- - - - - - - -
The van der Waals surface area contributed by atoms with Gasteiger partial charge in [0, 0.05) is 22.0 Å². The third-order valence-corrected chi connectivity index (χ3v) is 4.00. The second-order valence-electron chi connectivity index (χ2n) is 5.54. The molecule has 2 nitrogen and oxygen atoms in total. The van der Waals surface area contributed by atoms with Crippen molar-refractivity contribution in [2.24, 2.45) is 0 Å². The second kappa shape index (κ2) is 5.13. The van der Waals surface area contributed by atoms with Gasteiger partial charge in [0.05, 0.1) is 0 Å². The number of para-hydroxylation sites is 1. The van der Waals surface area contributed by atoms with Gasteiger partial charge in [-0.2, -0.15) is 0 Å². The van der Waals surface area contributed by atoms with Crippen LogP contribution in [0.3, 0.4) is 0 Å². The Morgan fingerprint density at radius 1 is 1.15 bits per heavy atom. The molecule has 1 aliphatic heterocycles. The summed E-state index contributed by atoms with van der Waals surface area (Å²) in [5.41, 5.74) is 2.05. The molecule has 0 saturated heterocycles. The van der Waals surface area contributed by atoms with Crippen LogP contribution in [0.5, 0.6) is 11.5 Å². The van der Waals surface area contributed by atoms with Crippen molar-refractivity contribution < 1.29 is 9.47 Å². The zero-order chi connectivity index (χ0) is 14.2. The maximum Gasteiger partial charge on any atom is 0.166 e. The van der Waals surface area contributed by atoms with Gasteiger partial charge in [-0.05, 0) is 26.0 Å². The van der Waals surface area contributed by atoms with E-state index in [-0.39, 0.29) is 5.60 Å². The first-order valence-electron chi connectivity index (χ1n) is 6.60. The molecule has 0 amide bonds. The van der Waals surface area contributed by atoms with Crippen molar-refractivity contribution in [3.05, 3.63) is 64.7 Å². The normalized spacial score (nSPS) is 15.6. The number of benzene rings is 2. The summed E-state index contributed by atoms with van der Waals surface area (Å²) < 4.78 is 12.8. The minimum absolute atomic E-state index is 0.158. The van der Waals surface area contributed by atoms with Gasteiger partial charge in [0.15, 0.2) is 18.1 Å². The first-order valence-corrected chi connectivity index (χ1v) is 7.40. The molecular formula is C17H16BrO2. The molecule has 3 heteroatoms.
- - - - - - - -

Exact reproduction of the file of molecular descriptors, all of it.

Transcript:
The van der Waals surface area contributed by atoms with Gasteiger partial charge in [0, 0.05) is 22.0 Å². The third-order valence-corrected chi connectivity index (χ3v) is 4.00. The second-order valence-electron chi connectivity index (χ2n) is 5.54. The molecule has 2 nitrogen and oxygen atoms in total. The van der Waals surface area contributed by atoms with Crippen molar-refractivity contribution in [2.24, 2.45) is 0 Å². The second kappa shape index (κ2) is 5.13. The van der Waals surface area contributed by atoms with Gasteiger partial charge in [0.05, 0.1) is 0 Å². The number of para-hydroxylation sites is 1. The van der Waals surface area contributed by atoms with Gasteiger partial charge in [-0.2, -0.15) is 0 Å². The van der Waals surface area contributed by atoms with Crippen LogP contribution in [0.3, 0.4) is 0 Å². The Morgan fingerprint density at radius 1 is 1.15 bits per heavy atom. The molecule has 1 aliphatic heterocycles. The summed E-state index contributed by atoms with van der Waals surface area (Å²) in [5.41, 5.74) is 2.05. The molecule has 0 saturated heterocycles. The van der Waals surface area contributed by atoms with Crippen LogP contribution in [0.5, 0.6) is 11.5 Å². The van der Waals surface area contributed by atoms with Crippen molar-refractivity contribution < 1.29 is 9.47 Å². The zero-order chi connectivity index (χ0) is 14.2. The maximum Gasteiger partial charge on any atom is 0.166 e. The van der Waals surface area contributed by atoms with Gasteiger partial charge in [-0.05, 0) is 26.0 Å². The van der Waals surface area contributed by atoms with E-state index in [-0.39, 0.29) is 5.60 Å². The first-order valence-electron chi connectivity index (χ1n) is 6.60. The molecule has 0 amide bonds. The van der Waals surface area contributed by atoms with Crippen molar-refractivity contribution in [3.05, 3.63) is 64.7 Å². The normalized spacial score (nSPS) is 15.6. The number of benzene rings is 2. The summed E-state index contributed by atoms with van der Waals surface area (Å²) < 4.78 is 12.8. The minimum absolute atomic E-state index is 0.158. The van der Waals surface area contributed by atoms with Gasteiger partial charge in [0.15, 0.2) is 18.1 Å². The first-order valence-corrected chi connectivity index (χ1v) is 7.40. The molecular formula is C17H16BrO2. The molecule has 3 heteroatoms.